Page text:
The Sumerian World
The Sumerian World explores the archaeology, history and art of southern Mesopotamia and its relationships with its neighbours from c.3,000 – 2,000BC. Including material hitherto unpublished from recent excavations, the articles are organised thematically using evidence from archaeology, texts and the natural sciences. This broad treatment will also make the volume of interest to students looking for comparative data in allied subjects such as ancient literature and early religions.
Providing an authoritative, comprehensive and up to date overview of the Sumerian period written by some of the best qualified scholars in the field, The Sumerian World will satisfy students, researchers, academics, and the knowledgeable layperson wishing to understand the world of southern Mesopotamia in the third millennium.
A descriptive grammar of Sumerian
Sumerian is an ancient Near Eastern language which was spoken in what is now southern Iraq. It is known to us from numerous inscriptions and clay tablets written in cuneiform, a script invented by the Sumerians in the late fourth millennium BC.
Although Sumerian became obsolete as a living language about four thousand years ago, it continued to be used as a language of scholarship and cult until the end of the first millennium BC. Sumerian is a language isolate. Its position in a remote corner of the Near East shows it to be a last remnant of the languages that preceded the arrival of Semitic languages in the area.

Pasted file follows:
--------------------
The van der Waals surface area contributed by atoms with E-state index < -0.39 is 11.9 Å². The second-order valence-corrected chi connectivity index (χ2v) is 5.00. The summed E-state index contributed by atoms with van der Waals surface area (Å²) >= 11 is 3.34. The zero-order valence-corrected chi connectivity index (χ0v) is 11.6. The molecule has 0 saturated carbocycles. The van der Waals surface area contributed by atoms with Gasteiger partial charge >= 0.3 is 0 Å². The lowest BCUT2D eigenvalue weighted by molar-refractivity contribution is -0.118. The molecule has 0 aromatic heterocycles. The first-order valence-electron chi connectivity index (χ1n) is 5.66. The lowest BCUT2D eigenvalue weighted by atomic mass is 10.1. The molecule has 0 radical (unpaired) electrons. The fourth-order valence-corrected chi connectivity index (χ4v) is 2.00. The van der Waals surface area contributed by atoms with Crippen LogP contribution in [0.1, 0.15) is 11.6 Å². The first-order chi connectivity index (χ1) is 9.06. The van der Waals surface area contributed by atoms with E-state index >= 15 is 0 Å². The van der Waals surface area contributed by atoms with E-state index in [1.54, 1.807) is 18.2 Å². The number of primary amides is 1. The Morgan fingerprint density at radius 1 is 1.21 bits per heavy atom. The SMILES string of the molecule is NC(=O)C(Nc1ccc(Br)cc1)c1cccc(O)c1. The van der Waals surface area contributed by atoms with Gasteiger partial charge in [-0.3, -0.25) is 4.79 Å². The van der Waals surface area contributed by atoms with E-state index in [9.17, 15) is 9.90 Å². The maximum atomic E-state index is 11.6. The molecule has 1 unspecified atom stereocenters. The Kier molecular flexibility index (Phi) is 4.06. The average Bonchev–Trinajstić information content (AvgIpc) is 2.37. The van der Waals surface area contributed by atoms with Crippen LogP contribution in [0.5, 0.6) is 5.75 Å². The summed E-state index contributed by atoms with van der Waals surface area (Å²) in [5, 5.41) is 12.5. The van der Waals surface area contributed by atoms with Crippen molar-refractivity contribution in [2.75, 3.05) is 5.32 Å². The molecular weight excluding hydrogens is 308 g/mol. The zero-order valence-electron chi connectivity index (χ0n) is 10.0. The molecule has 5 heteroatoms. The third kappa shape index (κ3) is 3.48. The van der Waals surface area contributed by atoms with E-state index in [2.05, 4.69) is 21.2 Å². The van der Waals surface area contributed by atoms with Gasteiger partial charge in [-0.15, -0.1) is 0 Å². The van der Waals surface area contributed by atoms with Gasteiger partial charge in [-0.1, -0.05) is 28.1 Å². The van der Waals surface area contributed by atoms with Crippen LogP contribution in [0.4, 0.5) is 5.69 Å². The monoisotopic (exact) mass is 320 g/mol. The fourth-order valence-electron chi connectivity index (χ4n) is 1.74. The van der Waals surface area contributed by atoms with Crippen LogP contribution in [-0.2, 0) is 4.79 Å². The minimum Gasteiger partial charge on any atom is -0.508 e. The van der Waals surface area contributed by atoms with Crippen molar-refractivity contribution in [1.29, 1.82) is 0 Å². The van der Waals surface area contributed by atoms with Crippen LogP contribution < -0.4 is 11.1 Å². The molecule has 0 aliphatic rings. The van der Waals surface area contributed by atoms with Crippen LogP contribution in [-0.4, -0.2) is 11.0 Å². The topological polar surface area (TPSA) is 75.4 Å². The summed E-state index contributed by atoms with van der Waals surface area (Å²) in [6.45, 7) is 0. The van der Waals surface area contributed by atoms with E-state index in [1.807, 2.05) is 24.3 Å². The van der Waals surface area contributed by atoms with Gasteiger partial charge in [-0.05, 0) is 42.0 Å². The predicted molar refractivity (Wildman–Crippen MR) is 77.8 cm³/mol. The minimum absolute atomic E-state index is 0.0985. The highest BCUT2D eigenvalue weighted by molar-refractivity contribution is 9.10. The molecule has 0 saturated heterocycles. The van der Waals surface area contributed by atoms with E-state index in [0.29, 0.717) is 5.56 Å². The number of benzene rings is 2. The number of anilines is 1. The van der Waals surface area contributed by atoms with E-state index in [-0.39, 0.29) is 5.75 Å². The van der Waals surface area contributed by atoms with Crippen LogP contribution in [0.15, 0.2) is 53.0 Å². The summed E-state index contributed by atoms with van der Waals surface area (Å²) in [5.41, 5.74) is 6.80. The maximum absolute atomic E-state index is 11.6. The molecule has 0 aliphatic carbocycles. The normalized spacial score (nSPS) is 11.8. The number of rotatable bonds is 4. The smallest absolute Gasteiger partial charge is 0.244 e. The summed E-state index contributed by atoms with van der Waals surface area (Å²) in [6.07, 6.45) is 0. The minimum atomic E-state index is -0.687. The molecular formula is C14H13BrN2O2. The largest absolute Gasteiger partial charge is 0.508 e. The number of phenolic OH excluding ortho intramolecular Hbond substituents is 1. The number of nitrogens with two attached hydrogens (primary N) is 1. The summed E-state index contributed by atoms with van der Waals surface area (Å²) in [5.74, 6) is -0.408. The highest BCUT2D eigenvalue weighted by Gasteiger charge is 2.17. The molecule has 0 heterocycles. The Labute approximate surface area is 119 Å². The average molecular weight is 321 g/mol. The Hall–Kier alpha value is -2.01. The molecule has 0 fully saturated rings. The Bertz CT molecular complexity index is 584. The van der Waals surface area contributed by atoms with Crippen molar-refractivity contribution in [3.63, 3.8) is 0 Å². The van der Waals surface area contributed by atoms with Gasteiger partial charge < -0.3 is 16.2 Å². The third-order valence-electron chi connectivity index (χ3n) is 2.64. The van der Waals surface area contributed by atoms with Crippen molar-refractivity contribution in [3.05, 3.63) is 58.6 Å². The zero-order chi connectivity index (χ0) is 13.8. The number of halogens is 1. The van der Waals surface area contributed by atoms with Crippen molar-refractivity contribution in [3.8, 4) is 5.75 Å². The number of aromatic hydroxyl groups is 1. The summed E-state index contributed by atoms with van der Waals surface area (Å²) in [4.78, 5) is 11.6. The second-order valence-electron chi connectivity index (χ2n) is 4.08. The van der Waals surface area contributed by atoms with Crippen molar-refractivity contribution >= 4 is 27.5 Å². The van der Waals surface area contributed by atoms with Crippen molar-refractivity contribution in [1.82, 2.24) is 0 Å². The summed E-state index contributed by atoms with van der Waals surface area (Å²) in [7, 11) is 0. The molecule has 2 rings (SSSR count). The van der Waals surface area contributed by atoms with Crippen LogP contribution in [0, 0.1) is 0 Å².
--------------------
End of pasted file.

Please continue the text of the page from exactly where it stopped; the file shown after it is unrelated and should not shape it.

The Sumerian Language: An Introduction to Its History and Grammatical Structure
This volume gives an extensive description of Sumerian grammar based on texts dating from the middle of the third millennium to the end of the Old Babylonian period (about 1600 B.C.). Earlier theories, especially concerning the verbal system, the most difficult chapter of Sumerian grammar, are discussed. Furthermore, this book also deals with the history of the Sumerian language and its use in literary and religious texts in the Old Babylonian period when it was already a dead language. This new edition contains a supplementary bibliography.
The Grammar of Perspective: The Sumerian Conjugation Prefixes As a System of Voice
The so-called Sumerian conjugation prefixes are the most poorly understood and perplexing elements of Sumerian verbal morphology. Approaching the problem from a functional-typological perspective and basing the analysis upon semantics, Professor Woods argues that these elements, in their primary function, constitute a system of grammatical voice, in which the active voice is set against the middle voice. These prefixes are, in turn, represented by heavy and light markers that differ with respect to focus and emphasis. As a system of grammatical voice, the conjugation prefixes provided Sumerian speakers with a linguistic means of altering the perspective from which events may be viewed, giving speakers a series of options for better approximating in language the infinitely graded spectrum of human conceptualization and experience.
Copular Clauses and Focus Marking in Sumerian
This work is the first comprehensive description of Sumerian constructions involving a copula. Applying the terminology of modern descriptive linguistics, it is accessible to both linguists and sumerologists. Using around 400 fully glossed examples, the book provides an analysis of all uses of the copula and provides a description of the morphological and syntactic devices used to mark identificational, polarity and sentence focus in Sumerian.